The d20 market has seen book specializing on classes, races, weapons, spells, prestige classes, feats and many other broader categories. This book takes a class feature, the acquisition of the familiar and the familiar itself, and greatly expands upon it. I am not sure how many other class features can be broadened and looked this in-depthly. It would be interesting to see animal companions and the paladins mount dealt with like this book. I feel those are the two obvious choices that lend themselves to this type of product that can take a subject and expand upon it greatly. I would very much like to see Steve Creech, the author of this book, take those class abilities and do with them what he has done with familiars.
Dweomercraft Familiars is the latest pdf by Dark Quest Games. They have been a solid company when it comes to pdfs having produced some of very good books like In the Saddle: Horses and Other Mounts and Death: Guardian of the Gate. I imagine those are some titles that people do not know of but they should. However, this review is about one specific book by them. As I said it is written by Steve Creech and a few other people like Michael Hammes, Neal Levin, David Woodrum, Rowan Flowers, James Justice, Shawn Muder, Darren Pearce, and Amanda Woodrum. That is nine people given writing credit on this book and the writing is pretty seamless. I imagine that is not so easy to do to get nine voices to sound as one. That is just the first of the many impressive things about this book.
Familiars is a one hundred and twenty four page pdf. The cost is a cheap six dollars and ninety five cents. It is cheap for the size and cheap for the quality. The book also comes in a print version for people who prefer that. The pdf one though comes in a zip file that is under two and half megs in size. That file unzips to a pdf that is a bit under three and half megs in size. That is a good size for the pdf of this length. The pdf however does not have any bookmarks in it. It does have a very complete three page table of contents though. I would have liked to see them have those as bookmarks though.
The book is presented in an easy to read two column format. The layout is very well done making it easy to read on the computer screen as well as once it is printed out. There are no borders to eat up ink when it is printed and there is not a lot of art that would do that. The art is a mixture of pieces that I like and do not like. It is all down by the same person, Ceredywn. The art is very appropriate to the topics of the chapters it is in and of a good consistent style. Some of the pieces are a little too cute looking and I was rather disappointed that neither of the new oozes presented in the book was pictured.
One of the things that Familiars does very well is show what familiars can do. At the beginning of almost every chapter there are stories about familiars. These are well written little tales that give good examples of a familiar in action. They offer the familiars personality and intelligence so that they become more then a scouting tool. Personally, I am rarely a fan of the use of fiction like this. But this shows us that when it is done well in both writing style and content that it just adds so much to the book giving examples and details in practice. The stories do a good job of breaking up the book and helping it flow together making it easier to read all in one sitting.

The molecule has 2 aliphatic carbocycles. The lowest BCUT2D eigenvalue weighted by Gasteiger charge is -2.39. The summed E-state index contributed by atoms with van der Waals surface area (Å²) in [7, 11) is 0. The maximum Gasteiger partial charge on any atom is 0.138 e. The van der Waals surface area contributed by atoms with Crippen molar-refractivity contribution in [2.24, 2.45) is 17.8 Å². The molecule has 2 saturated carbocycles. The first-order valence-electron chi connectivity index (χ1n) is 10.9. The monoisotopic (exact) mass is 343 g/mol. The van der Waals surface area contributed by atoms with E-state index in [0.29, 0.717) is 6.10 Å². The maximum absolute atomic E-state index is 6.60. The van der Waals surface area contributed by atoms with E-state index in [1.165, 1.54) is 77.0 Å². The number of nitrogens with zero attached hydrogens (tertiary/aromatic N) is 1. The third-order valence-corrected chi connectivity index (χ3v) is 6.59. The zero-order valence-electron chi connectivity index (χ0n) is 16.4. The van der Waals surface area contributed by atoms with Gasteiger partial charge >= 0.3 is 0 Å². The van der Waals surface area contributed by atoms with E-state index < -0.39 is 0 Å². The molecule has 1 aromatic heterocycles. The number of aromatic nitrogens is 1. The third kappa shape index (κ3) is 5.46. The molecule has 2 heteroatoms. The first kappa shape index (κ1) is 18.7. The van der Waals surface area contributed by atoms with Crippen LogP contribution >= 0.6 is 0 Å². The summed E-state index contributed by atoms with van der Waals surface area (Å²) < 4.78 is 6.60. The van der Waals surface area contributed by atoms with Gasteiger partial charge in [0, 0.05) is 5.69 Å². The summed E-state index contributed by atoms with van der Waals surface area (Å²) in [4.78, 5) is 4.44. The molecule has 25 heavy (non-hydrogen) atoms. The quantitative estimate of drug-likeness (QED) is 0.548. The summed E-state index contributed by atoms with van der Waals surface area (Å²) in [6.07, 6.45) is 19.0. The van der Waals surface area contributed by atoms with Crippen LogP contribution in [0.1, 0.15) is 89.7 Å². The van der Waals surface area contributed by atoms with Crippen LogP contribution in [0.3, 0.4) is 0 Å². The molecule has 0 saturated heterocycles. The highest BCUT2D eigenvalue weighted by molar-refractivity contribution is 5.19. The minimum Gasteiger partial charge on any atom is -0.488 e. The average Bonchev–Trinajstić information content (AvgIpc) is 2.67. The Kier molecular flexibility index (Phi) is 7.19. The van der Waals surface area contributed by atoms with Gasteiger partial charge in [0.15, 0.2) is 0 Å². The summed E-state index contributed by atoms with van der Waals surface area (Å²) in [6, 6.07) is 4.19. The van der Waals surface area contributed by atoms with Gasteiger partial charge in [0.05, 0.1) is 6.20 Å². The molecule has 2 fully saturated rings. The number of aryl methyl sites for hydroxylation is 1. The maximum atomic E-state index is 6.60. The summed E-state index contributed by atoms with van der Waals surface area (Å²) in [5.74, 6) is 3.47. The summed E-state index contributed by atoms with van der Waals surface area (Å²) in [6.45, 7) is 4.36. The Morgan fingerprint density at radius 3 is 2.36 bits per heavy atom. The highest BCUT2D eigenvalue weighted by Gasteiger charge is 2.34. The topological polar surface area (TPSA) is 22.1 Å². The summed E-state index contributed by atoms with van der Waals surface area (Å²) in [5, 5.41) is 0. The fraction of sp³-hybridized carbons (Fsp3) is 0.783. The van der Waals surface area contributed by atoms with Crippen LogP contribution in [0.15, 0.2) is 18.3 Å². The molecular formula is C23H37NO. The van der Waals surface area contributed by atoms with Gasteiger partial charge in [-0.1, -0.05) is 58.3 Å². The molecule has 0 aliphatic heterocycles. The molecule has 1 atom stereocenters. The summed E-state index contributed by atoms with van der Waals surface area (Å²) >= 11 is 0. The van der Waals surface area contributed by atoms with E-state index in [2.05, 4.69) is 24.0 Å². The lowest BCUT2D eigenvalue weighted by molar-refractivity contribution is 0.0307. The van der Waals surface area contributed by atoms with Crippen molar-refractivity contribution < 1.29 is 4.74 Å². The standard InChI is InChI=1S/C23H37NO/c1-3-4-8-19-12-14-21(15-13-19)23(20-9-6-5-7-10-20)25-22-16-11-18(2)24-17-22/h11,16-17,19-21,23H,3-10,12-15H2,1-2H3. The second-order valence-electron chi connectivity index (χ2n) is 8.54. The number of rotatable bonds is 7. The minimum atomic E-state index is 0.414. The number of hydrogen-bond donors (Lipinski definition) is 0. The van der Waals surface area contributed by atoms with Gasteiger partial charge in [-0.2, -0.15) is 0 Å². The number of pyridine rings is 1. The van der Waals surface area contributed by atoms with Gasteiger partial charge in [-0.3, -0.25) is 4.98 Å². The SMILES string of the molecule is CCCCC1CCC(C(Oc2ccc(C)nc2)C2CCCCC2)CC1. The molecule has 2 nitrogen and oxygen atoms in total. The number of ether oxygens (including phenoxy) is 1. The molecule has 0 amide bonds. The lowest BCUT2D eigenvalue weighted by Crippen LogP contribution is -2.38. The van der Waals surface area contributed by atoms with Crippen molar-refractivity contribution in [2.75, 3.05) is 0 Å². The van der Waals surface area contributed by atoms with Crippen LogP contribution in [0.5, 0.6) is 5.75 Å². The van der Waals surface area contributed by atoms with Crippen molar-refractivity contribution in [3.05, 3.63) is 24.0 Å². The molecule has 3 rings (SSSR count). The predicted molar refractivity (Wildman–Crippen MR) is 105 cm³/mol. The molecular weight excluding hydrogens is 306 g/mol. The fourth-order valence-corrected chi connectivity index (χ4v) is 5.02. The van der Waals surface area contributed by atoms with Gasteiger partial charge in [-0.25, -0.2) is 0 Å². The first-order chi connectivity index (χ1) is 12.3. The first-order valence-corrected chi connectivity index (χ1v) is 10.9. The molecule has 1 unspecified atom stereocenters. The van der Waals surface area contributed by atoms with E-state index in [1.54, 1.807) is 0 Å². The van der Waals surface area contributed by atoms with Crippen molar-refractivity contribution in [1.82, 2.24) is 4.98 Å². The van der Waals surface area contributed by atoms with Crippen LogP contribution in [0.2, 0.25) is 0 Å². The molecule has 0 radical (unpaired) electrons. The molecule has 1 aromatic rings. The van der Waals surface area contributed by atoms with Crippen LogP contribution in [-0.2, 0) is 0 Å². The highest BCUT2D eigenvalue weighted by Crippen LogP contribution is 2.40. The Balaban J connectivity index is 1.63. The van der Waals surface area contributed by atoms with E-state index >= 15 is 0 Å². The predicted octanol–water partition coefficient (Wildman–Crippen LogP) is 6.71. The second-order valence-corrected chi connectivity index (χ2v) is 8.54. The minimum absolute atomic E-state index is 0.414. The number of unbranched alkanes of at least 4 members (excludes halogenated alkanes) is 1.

Okay, on the meat of this book. The first chapter deals with the master and the familiar. What sorts of races choose what sort of familiar? What kind of personality does my familiar have? Why should I curse a player who kills off his familiar? And what sort of curses can I use? These are just a few of the fun questions this first chapter answers. It does start out with what races prefer which familiars it includes many of the common races and even minotaurs and medusa plus many more obscure races. However, it does not include dwarves. I guess this is just an oversight as I cannot imagine how one could purposely include what familiars and Ettin likes but not the ones a dwarf does. The personality of the familiars is done through a table of traits. A player can roll randomly for a few of these traits to help define the familiar. There are thirty two options here but a few of the options are just broad categories like phobias. However the text directs us to appendix five for a list of phobias and there is no appendix five, list of phobias, or even a single appendix. The curses are an optional rule to pester the player who looses his familiar. I really like the idea of having the death of a familiar be just a penalty in experience. It can really add something to a character to try to overcome the death of a familiar and the curse he his left with.